Throughout the course, I will make certain assumptions about your knowledge. In particular, I will assume the following:
You have taken an undergraduate course in operating systems or are familiar enough with the topic to have a basic understanding of concepts such as processes, threads, file system implementation, and mutual exclusion.
You have taken an undergraduate course in networking or Internet Technology or are familiar enough with the topic to have a basic understanding of concepts such as local area networks, wide area networks, ethernet, routing, and packets.
You can program proficiently in the Java. If you are intimidated by anything longer than a three-page program and have not developed techniques in debugging or functional decomposition, I strongly recommend dropping this class and getting a copy of:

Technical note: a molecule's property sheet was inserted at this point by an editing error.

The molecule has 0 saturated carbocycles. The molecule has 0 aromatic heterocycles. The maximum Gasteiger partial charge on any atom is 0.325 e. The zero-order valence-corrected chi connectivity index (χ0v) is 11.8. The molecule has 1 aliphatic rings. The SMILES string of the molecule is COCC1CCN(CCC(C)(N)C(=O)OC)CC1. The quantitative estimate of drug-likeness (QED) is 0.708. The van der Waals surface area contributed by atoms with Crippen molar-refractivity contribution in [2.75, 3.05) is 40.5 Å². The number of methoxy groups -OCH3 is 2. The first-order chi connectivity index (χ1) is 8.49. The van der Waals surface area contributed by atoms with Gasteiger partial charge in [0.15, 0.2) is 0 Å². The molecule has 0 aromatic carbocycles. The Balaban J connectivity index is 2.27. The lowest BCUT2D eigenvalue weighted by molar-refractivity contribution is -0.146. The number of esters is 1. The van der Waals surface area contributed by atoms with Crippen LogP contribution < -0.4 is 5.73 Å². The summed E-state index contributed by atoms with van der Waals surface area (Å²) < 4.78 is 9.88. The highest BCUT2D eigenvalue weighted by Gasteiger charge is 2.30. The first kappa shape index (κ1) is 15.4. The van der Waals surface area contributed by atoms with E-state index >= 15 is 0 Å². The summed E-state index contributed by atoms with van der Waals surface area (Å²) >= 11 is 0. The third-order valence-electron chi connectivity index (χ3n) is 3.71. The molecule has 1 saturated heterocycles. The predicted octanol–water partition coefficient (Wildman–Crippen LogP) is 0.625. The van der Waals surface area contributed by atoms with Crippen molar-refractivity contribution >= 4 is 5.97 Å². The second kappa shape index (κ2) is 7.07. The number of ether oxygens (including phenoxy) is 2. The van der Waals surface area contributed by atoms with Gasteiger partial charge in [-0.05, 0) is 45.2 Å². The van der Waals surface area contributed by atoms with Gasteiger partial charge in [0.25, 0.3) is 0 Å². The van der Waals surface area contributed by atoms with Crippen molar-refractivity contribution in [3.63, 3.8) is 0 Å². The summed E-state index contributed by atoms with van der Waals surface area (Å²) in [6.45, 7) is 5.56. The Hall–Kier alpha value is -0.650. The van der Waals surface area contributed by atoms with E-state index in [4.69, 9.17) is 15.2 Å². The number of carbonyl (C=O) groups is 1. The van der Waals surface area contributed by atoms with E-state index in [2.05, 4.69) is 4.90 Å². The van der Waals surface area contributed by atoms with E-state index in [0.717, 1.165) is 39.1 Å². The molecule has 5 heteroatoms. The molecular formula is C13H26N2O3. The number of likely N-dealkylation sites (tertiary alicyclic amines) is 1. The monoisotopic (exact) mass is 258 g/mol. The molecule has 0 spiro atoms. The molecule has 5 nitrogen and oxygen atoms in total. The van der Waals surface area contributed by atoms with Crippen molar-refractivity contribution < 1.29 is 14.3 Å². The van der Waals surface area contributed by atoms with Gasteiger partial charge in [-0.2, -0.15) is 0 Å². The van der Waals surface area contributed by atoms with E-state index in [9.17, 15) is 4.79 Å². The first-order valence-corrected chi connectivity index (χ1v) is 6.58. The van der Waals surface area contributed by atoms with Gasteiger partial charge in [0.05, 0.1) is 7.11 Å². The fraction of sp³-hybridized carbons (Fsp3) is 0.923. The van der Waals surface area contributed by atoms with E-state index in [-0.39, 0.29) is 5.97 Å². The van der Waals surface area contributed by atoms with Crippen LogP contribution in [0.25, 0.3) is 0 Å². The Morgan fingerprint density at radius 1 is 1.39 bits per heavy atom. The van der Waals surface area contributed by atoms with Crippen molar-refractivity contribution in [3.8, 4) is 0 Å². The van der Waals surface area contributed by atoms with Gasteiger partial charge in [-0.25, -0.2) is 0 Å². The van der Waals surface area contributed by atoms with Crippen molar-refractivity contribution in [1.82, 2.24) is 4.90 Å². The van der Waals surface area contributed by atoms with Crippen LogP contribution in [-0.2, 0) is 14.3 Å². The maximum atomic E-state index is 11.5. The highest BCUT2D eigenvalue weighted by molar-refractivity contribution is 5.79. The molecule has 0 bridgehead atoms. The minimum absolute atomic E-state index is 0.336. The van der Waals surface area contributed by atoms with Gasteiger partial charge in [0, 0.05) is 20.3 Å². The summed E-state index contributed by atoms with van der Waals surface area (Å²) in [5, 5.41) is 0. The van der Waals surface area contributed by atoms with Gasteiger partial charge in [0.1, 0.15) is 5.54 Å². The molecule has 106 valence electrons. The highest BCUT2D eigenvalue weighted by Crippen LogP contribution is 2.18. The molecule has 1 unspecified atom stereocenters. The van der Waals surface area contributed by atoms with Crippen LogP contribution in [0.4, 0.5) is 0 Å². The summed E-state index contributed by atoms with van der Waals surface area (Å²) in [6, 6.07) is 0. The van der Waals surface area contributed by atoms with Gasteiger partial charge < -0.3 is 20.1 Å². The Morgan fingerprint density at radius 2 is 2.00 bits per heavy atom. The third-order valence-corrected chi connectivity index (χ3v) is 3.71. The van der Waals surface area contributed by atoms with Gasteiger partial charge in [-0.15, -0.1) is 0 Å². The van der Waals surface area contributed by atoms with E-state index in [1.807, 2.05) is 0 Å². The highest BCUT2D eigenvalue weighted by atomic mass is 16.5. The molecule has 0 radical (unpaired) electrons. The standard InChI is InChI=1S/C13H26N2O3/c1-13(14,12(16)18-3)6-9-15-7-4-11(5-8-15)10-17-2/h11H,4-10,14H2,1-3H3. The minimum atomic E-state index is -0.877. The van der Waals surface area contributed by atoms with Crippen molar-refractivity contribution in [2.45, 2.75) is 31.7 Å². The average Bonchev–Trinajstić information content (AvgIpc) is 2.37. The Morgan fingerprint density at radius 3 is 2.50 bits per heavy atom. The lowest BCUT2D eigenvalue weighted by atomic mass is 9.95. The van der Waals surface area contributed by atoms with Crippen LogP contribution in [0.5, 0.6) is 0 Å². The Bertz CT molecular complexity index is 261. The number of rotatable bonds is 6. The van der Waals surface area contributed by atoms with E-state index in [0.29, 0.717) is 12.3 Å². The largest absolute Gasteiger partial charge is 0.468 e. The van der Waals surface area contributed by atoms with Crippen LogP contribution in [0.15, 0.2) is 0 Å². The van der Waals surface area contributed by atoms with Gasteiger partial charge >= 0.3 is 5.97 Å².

Brian W. Kernighan and Rob Pike, The Practice of Programming, Prentice-Hall, 1999, ISBN 0–20–161586-X.
You have a rudimentary knowledge of using a Linux system.
If you are unfamiliar with any of these items, it should not necessarily deter you from taking the course (most are easy to learn) but you may wish to speak with me. If, on the other hand, you feel that you have difficulty programming then I recommend that you drop the course.